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Spokane, Washington  Est. May 19, 1883

Mercer International Inc. acquiring former Katerra plant in Spokane Valley for $50 million

Mercer International Inc. received approval from a U.S. bankruptcy court to purchase Katerra’s former Spokane Valley plant for $50 million. Katerra closed the plant in June.  (THOMAS CLOUSE/THE SPOKESMAN-REVIEW)

A global pulp and forest products company is expanding into the cross-laminated timber market with acquisition of the former Katerra plant in Spokane Valley.

Vancouver, Canada-based Mercer International Inc. received approval last week from a U.S. bankruptcy court to purchase the 270,000-square-foot manufacturing facility for $50 million.

The facility, located on 54 acres at 19202 E. Garland Ave., is equipped with state-of-the-art automation technologies and is capable of annually producing more than 140,000 cubic meters of cross-laminated timber.

It’s the largest cross-laminated timber plant in the nation, according to Mercer International.

“Mercer is very pleased with the acquisition,” Mercer International CEO David Gandossi said.

“It’s a well-invested facility and I’m sure it will be successful in time. (Cross-laminated timber) is an exciting product that’s really starting to take off.”

The acquisition aligns with Mercer’s goal to provide carbon-friendly alternatives and its strategy to enter the growing cross-laminated timber market, Gandossi said.

Cross-laminated timber is made by compressing and gluing together lumber boards to form structural panels and beams.

Europe is the leading market for cross-laminated timber.

But its popularity is growing in the U.S. because of the material’s low-carbon footprint, fire resistance and speed of installation, among other things.

“We have a chance to be a big fish in a relatively small pond that’s growing very rapidly,” Gandossi said.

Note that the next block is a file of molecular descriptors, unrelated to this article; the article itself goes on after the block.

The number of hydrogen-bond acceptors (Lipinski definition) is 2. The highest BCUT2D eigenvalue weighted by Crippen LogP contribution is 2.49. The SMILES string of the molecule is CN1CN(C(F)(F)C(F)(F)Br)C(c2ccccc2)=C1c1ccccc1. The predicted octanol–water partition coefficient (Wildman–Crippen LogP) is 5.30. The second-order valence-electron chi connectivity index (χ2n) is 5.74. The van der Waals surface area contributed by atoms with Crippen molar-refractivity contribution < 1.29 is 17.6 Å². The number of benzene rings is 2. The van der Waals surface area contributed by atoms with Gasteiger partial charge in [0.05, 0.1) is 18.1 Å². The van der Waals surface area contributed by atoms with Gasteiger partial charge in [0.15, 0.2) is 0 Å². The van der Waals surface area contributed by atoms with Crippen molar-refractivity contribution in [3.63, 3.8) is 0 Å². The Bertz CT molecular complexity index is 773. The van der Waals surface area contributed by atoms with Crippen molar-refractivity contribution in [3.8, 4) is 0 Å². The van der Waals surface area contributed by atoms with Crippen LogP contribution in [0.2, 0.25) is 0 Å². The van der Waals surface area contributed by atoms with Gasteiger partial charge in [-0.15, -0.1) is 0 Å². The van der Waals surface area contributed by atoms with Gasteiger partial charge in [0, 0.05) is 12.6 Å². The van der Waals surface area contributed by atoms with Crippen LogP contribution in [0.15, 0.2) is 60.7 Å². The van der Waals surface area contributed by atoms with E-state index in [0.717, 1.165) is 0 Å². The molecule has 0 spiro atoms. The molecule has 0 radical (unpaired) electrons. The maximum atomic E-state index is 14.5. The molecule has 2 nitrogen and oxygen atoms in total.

Mercer International, a publicly traded company, has mill and timber operations in Germany and Canada with annual production capacity of more than 2 million tons of pulp and 550 million board feet of lumber.

The company also produces and sells renewable bioelectricity, according to its website.

The transaction was part of a court-supervised sale of Katerra’s assets after the California-based construction startup filed for Chapter 11 bankruptcy protection in early June.

Katerra sought to transform the construction industry through technology, prefabricated parts and manufacturing cross-laminated timber.

The company, which raised nearly $2 billion from investors – including Softbank Group Corp. – operated in the U.S., India and Saudi Arabia before shuttering in June.

It opened the cross-laminated timber plant in Spokane Valley in 2019.

Last year, Katerra partnered with Avista Development, McKinstry and Eastern Washington University to complete the $60 million, 150,000-square-foot Catalyst Building in Spokane’s University District.

It was the first office building in the state to be constructed with cross-laminated timber.

Mercer International will not replicate Katerra’s business model of operating as a design, build and project management firm.

Instead, it will focus on supplying cross-laminated timber to architects and general contractors, Gandossi said.

The company is hiring in preparation for opening the Spokane Valley plant.

So far, it has hired nine employees who previously worked for Katerra, Gandossi said.

“To run that plant is about 40 jobs on one shift. As we build the business, that could go up to two shifts,” Gandossi said, adding there’s a possibility for the plant to generate additional indirect jobs.

Mercer International aims to begin manufacturing cross-laminated timber in the facility by November, Gandossi said.